Description of Historic Place
The foursquare Colonial Revival style house at 89 Granville Street is situated on the east side of Granville at Cambridge Street. It is a basic square footprint, but with extensions on all sides including a partly enclosed verandah facing Granville and a single storey sunporch on the south elevation. The two storey house is clad in white vinyl siding with a black asphalt shingle hipped roof. The registration includes the parcel and the building.
This large two storey dwelling at 89 Granville Street has heritage value as the former home of Louis B. Hunt, one of Summerside's early Postmasters, and also as the home of Dr. Archie MacMurdo, a 1902 dental graduate who practised in his hometown until 1958. The house remained in his family until his son, Dr. William MacMurdo, another well-known dentist, sold it in 2000.
The house was built around 1911 for Louis Brenton Hunt, who had taken the position as Summerside Postmaster around 1892. He was a son of prominent citizen Richard Hunt, who had served the town as Postmaster, Town Chairman, and United States Consular Agent. After the death of his father in 1907, Louis Hunt became head of the house at the family residence at 193 Fitzroy Street. He moved out in 1911 after he married Edna Sinclair, leaving two of his unmarried sisters, Mary and Flora, with the Hunt family home.
Mr. and Mrs. Hunt were 39 and 34 years of age at the time of their marriage. Edna was the daughter of Neil Sinclair, who was an owner of the mercantile firm of Sinclair and Stewart and served as United States Consular Agent after Richard Hunt. The couple's only child, William Sinclair, was born in December 1912. He was only twelve years old when his father, L.B. Hunt, died of pneumonia at the age of 52 in May 1924. William later received an engineering degree from McGill and obtained the rank of Major during his service overseas in the Second World War.
Mrs. Hunt advertised the house for sale in the spring of 1925. The ad said: "This house has all the modern conveniences and is in exceptional good order. A large garden lot is conveniently situated at the rear of the house. This is an opportunity to secure a desirable home in one of the best locations in the town." The house was sold in 1926 and a large auction took place in September of that year to dispose of much of the household furniture of the Hunt family.
The purchaser of the residence was well known Summerside native, James Archibald MacMurdo, son of William MacMurdo who was an owner of the mercantile firm of MacMurdo Brothers. Archie, as he was known, graduated from the Baltimore School of Dentistry in 1902 and set up dental parlours in Summerside. In 1905, he established a partnership with Dr. A.W. Leard and a third dentist, Arthur A. Lockhart, joined them around 1915. By mutual consent the firm of Leard, MacMurdo and Lockhart was dissolved in 1922 and Dr. MacMurdo continued on his own. When fire destroyed his offices in the Brace and McKay building in 1958 he decided to retire.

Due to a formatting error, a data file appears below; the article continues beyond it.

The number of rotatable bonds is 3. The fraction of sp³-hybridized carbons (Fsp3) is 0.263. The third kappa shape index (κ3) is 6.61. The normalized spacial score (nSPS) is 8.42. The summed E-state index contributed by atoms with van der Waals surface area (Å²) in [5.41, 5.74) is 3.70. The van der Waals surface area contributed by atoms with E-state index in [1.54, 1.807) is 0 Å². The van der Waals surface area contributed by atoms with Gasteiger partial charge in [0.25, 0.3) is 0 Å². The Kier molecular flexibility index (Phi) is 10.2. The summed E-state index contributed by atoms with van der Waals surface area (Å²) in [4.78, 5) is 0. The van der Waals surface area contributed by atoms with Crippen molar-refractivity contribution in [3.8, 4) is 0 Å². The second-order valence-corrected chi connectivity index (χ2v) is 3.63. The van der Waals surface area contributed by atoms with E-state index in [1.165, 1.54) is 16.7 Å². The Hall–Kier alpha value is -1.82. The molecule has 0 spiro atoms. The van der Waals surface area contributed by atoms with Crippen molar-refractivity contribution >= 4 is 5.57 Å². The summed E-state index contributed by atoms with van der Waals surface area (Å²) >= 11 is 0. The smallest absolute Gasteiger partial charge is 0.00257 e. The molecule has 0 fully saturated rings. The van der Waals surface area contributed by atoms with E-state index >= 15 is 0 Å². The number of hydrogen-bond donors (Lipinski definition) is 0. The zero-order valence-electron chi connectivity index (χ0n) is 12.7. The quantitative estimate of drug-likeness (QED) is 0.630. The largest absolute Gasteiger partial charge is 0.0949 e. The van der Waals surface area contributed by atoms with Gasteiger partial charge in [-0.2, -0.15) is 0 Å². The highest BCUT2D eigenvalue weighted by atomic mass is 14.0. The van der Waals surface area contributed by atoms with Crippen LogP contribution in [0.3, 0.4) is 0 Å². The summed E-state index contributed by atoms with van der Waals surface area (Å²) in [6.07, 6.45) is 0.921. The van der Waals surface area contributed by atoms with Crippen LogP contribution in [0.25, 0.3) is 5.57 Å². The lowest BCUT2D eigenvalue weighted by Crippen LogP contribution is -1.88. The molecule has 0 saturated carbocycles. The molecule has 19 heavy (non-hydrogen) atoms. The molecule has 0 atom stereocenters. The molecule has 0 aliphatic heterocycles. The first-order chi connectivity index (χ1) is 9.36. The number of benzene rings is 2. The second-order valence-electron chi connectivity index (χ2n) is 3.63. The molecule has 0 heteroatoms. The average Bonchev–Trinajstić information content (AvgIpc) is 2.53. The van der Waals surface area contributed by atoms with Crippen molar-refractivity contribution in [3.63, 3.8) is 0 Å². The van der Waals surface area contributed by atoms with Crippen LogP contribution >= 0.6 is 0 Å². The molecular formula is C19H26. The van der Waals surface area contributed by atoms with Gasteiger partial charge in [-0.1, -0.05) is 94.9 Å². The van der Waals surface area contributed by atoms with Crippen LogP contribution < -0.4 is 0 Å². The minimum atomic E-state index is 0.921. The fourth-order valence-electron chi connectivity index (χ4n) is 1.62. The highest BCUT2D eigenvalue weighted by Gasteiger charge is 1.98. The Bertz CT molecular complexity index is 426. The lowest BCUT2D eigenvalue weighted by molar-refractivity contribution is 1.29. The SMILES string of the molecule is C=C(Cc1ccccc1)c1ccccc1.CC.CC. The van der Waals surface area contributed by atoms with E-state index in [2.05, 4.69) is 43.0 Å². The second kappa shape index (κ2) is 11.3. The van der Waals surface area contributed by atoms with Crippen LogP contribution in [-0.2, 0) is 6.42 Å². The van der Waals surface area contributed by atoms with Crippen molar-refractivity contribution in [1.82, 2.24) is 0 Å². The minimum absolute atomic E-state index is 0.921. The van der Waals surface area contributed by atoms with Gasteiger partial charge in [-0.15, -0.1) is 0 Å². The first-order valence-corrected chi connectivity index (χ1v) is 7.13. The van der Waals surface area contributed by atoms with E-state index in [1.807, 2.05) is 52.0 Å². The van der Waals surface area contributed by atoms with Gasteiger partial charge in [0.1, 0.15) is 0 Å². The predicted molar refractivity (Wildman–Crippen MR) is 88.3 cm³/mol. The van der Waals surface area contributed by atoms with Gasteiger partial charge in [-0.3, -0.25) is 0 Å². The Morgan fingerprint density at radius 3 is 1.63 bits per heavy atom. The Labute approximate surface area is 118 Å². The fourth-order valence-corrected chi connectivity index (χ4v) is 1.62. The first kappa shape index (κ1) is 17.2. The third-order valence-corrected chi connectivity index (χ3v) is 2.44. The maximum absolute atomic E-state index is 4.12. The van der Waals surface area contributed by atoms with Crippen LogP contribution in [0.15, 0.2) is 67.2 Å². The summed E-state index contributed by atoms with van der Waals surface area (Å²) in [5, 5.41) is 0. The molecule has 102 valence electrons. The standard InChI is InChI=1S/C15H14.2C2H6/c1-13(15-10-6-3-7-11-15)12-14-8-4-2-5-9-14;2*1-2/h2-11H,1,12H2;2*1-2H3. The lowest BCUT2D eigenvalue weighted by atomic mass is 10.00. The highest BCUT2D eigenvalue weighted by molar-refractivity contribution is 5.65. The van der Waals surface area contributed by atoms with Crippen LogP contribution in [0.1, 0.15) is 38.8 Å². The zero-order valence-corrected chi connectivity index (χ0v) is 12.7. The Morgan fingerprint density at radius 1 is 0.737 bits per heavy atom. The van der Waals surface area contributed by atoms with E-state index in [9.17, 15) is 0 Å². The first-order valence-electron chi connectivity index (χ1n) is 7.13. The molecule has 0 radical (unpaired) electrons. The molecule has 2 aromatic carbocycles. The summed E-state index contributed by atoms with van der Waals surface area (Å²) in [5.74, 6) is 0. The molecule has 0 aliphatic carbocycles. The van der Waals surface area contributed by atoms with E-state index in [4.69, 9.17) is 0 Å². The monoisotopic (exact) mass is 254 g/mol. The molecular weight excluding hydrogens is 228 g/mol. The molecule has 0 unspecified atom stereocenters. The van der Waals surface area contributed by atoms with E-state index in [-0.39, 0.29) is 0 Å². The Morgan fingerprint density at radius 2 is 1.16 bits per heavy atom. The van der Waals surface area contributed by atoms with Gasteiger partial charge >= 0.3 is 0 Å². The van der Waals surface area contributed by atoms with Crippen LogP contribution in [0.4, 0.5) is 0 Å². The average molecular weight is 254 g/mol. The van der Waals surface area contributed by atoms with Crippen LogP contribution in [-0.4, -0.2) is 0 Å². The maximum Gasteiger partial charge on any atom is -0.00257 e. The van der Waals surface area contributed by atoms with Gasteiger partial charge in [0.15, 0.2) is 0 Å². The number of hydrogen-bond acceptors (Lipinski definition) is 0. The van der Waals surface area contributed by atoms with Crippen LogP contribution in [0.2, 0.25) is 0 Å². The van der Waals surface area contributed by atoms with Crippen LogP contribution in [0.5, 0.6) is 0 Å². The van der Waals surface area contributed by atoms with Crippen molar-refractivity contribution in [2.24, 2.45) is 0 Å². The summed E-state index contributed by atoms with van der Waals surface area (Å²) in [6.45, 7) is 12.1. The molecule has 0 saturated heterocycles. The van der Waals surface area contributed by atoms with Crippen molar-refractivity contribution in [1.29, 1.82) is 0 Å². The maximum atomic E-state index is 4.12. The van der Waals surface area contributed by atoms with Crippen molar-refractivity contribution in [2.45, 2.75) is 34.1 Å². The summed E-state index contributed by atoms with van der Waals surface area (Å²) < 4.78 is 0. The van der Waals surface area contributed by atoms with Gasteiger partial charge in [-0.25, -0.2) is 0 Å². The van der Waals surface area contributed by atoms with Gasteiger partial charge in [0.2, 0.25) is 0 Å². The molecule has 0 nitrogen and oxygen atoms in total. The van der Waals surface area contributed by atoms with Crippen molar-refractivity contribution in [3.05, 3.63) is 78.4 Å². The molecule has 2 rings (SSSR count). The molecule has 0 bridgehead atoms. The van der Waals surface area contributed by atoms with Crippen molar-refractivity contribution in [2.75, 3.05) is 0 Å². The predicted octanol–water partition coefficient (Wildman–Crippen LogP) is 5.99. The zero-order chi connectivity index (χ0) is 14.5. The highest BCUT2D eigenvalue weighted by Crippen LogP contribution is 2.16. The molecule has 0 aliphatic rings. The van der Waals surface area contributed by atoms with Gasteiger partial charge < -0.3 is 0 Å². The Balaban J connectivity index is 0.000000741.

In 1913, Dr. MacMurdo had married Genevieve McLeod of Summerside, the daughter of Mrs. James McLeod. When they bought the L.B. Hunt House in 1926 they had three young children, Hildred (b. 1916), and twins, Elizabeth and William (b. 1924). Shortly after they took up occupancy, Dr. MacMurdo added the sunporch to the south side of the residence.
William Archibald MacMurdo grew up to be a dentist, like his father. He graduated from Dalhousie University, Halifax in 1948 and practised for 22 years in O'Leary, PEI before moving back to Summerside to live in his parents' home on Granville Street. He had married Marion Luella Ellis in 1955 and the couple had four children. His father, Dr. Archie MacMurdo, passed away at home in 1978 at the age of 100 years and his mother died in 1981. He resided in the house until the year 2000.
Source: City of Summerside, Heritage Property Profile
The heritage value of the house is shown in the following character-defining elements:
- the brick foundation
- the two storey massing
- the large hipped roof with wide eaves
- the hipped roof dormers
- the two large brick chimneys
- the two storey rectangular projections with gable roofs and eave returns
- the beltcourse dividing the two storeys
- the ionic columns and wood paneling and dentilation on the verandah of the west elevation
- the railed balcony above the verandah
- the original fenestration of the windows and doors